Internationally, Lenin’s admiration of the Irish socialist revolutionary James Connolly, led to the USSR’s being the first country to grant diplomatic recognition to the Irish Free State that fought the Irish War of Independence from Britain. In the event, Lenin developed a friendship with Connolly's revolutionary son, Roddy Connolly.

Establishing the Cheka

On December 20, 1917, The Whole-Russian Extraordinary Commission for Combating Counter-Revolution and Sabotage (Chrezvychaynaya Komissiya), the Cheka (Extraordinary Commission) was created by a decree issued by Lenin to defend the Russian Revolution.[38] The establishment of the Cheka, secret service, headed by Felix Dzerzhinsky, formally consolidated the censorship established earlier, when on "17 November, the Central Executive Committee passed a decree giving the Bolsheviks control over all newsprint and wide powers of closing down newspapers critical of the régime. . . .";[39] non-Bolshevik soviets were disbanded; anti-soviet newspapers were closed until Pravda (Truth) and Izvestia (The News) established their communications monopoly. According to Leonard Schapiro the Bolshevik "refusal to come to terms with the [Revolutionary] socialists, and the dispersal of the Constituent assembly, led to the logical result that revolutionary terror would now be directed, not only against traditional enemies, such as the bourgeoisie or right-wing opponents, but against anyone, be he socialist, worker, or peasant, who opposed Bolshevik rule".[40] On December 19, 1918, a year after its creation, a resolution was adopted at Lenin's behest that forbade the Bolshevik's own press from publishing "defamatory articles" about the Cheka.[41] Said Lenin: "A Good Communist is also a good Chekist."[41]

Combating anti-Semitism

Ant-Semitism: Jewish children killed in a 1905 pogrom in Yekaterinoslav (Dnipropetrovsk).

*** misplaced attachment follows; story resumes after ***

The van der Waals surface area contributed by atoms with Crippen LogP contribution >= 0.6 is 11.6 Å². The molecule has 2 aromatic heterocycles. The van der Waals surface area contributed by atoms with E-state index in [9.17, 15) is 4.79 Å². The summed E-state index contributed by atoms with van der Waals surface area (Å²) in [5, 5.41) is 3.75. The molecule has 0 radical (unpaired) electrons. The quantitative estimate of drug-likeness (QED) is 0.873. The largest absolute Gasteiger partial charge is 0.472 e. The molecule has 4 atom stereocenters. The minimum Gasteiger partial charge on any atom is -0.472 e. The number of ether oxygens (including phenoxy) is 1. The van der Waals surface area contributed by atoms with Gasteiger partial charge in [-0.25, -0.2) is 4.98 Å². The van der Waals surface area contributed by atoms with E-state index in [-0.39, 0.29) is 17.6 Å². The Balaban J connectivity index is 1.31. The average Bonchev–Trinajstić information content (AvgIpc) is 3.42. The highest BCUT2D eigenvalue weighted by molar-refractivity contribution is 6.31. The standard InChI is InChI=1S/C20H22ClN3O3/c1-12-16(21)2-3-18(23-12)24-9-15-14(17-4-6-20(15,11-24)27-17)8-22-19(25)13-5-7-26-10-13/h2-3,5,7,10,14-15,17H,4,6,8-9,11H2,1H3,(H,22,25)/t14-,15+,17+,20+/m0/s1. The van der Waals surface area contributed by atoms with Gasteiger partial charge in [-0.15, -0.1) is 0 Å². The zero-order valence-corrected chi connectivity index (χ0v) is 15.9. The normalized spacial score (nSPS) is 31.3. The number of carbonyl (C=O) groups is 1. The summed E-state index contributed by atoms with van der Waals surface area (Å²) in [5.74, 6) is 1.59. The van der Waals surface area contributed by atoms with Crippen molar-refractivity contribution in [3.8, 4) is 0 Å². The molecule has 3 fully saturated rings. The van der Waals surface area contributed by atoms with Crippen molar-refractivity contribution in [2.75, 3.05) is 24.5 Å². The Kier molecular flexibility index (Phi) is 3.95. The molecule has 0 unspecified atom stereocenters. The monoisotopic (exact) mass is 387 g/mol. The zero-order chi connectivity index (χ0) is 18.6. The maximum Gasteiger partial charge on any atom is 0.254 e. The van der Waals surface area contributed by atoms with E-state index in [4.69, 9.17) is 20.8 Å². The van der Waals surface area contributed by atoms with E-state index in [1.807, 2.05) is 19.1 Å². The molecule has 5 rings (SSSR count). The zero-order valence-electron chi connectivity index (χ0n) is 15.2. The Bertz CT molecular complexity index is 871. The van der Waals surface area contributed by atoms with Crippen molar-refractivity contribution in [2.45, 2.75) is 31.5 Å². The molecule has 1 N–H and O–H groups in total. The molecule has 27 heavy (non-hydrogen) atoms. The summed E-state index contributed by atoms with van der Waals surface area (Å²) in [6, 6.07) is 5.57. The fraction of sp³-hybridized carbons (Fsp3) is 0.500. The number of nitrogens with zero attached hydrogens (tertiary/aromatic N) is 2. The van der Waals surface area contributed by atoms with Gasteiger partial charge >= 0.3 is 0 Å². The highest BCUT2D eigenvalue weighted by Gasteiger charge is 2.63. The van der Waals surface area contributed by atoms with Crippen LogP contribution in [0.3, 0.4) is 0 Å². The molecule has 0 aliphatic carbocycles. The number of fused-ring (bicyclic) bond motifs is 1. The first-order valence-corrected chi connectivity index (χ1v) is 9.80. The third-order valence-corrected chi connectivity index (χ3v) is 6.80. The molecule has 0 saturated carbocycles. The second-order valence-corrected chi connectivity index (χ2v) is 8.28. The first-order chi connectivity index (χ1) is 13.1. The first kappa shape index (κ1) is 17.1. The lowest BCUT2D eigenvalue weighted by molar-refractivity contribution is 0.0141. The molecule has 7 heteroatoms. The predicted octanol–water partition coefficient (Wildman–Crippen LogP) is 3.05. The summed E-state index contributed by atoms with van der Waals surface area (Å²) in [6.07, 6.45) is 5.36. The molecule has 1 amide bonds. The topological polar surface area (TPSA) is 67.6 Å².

Lenin recognised the value of mass communications technologies for educating Russia’s mostly illiterate, heterogeneous populaces; as Bolshevik leader, he recorded eight speeches to gramophone records in 1919, that went unpublished. During the Khrushchev era (1953–64), seven were published, but, significantly, the suppressed eighth speech delineated the Lenin’s opposition to anti-Semitism:[42]

The Tsarist police, in alliance with the landowners and the capitalists, organized pogroms against the Jews. The landowners and capitalists tried to divert the hatred of the workers and peasants, who were tortured by want, against the Jews. . . . Only the most ignorant and down-trodden people can believe the lies and slander that are spread about the Jews. . . . It is not the Jews who are the enemies of the working people. The enemies of the workers are the capitalists of all countries. Among the Jews there are working people, and they form the majority. They are our brothers, who, like us, are oppressed by capital; they are our comrades in the struggle for socialism. Among the Jews there are kulaks, exploiters, and capitalists, just as there are among the Russians, and among people of all nations . . . Rich Jews, like rich Russians, and the rich in all countries, are in alliance to oppress, crush, rob, and disunite the workers . . . Shame on accursed Tsarism, which tortured and persecuted the Jews. Shame on those who foment hatred towards the Jews, who foment hatred towards other nations.[43]

Failed assassinations

Comrades under fire: Lenin and Fritz Platten, 1919.

First, on 14 January 1918, in Petrograd, after a speech, assassins ambushed Lenin in his automobile; he and Fritz Platten were in the back seat when assassins began shooting, and "Platten grabbed Lenin by the head and pushed him down . . . Platten's hand was covered in blood, having been grazed by a bullet as he was shielding Lenin".[44]

Second, on 30 August 1918, the Socialist Revolutionary Fanya Kaplan approached Lenin after a speech; at his automobile, whilst he rested a foot upon the running board, in speaking with a woman, Kaplan called to Lenin, and, as he turned to face her in reply, she shot him three times. The first bullet struck an arm, the second bullet struck his jaw and neck, and the third bullet missed him — and wounded the woman with whom he was speaking; the wounds felled him, unconscious.[45] Fearing in-hospital assassins, Lenin was delivered to his Kremlin apartment; physicians decided against removing the bullets — lest the surgery endanger his recovery, which proved slow.